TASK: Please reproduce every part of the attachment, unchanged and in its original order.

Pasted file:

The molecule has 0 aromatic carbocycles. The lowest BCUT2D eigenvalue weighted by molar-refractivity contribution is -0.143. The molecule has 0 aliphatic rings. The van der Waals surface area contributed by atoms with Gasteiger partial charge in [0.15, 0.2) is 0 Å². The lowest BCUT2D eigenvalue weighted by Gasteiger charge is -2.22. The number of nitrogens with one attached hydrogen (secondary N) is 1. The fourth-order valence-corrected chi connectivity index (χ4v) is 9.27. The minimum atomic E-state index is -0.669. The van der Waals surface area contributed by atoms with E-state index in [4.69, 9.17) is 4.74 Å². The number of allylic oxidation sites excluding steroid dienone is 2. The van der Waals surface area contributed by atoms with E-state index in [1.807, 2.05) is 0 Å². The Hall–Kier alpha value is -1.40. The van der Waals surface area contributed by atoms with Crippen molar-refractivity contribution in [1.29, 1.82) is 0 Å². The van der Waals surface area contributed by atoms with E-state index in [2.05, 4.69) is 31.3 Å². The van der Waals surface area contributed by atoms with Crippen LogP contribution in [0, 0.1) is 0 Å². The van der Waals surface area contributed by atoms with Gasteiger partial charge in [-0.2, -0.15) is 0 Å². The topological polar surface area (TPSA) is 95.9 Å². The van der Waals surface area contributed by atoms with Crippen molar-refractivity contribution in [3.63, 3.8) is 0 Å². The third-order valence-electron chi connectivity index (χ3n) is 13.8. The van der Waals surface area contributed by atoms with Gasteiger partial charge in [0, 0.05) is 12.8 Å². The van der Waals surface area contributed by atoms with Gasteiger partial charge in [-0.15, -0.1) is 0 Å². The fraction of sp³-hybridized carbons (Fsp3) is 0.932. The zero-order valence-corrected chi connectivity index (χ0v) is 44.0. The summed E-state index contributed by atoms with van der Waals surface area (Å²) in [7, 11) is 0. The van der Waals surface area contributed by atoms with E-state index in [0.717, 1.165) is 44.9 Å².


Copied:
The molecule has 0 aromatic carbocycles. The lowest BCUT2D eigenvalue weighted by molar-refractivity contribution is -0.143. The molecule has 0 aliphatic rings. The van der Waals surface area contributed by atoms with Gasteiger partial charge in [0.15, 0.2) is 0 Å². The lowest BCUT2D eigenvalue weighted by Gasteiger charge is -2.22. The number of nitrogens with one attached hydrogen (secondary N) is 1. The fourth-order valence-corrected chi connectivity index (χ4v) is 9.27. The minimum atomic E-state index is -0.669. The van der Waals surface area contributed by atoms with E-state index in [4.69, 9.17) is 4.74 Å². The number of allylic oxidation sites excluding steroid dienone is 2. The van der Waals surface area contributed by atoms with E-state index in [1.807, 2.05) is 0 Å². The Hall–Kier alpha value is -1.40. The van der Waals surface area contributed by atoms with Crippen molar-refractivity contribution in [1.29, 1.82) is 0 Å². The van der Waals surface area contributed by atoms with E-state index in [2.05, 4.69) is 31.3 Å². The van der Waals surface area contributed by atoms with Crippen LogP contribution in [0, 0.1) is 0 Å². The van der Waals surface area contributed by atoms with Gasteiger partial charge in [-0.2, -0.15) is 0 Å². The topological polar surface area (TPSA) is 95.9 Å². The van der Waals surface area contributed by atoms with Crippen molar-refractivity contribution in [3.63, 3.8) is 0 Å². The third-order valence-electron chi connectivity index (χ3n) is 13.8. The van der Waals surface area contributed by atoms with Gasteiger partial charge in [0, 0.05) is 12.8 Å². The van der Waals surface area contributed by atoms with Gasteiger partial charge in [-0.15, -0.1) is 0 Å². The fraction of sp³-hybridized carbons (Fsp3) is 0.932. The zero-order valence-corrected chi connectivity index (χ0v) is 44.0. The summed E-state index contributed by atoms with van der Waals surface area (Å²) in [7, 11) is 0. The van der Waals surface area contributed by atoms with E-state index in [0.717, 1.165) is 44.9 Å².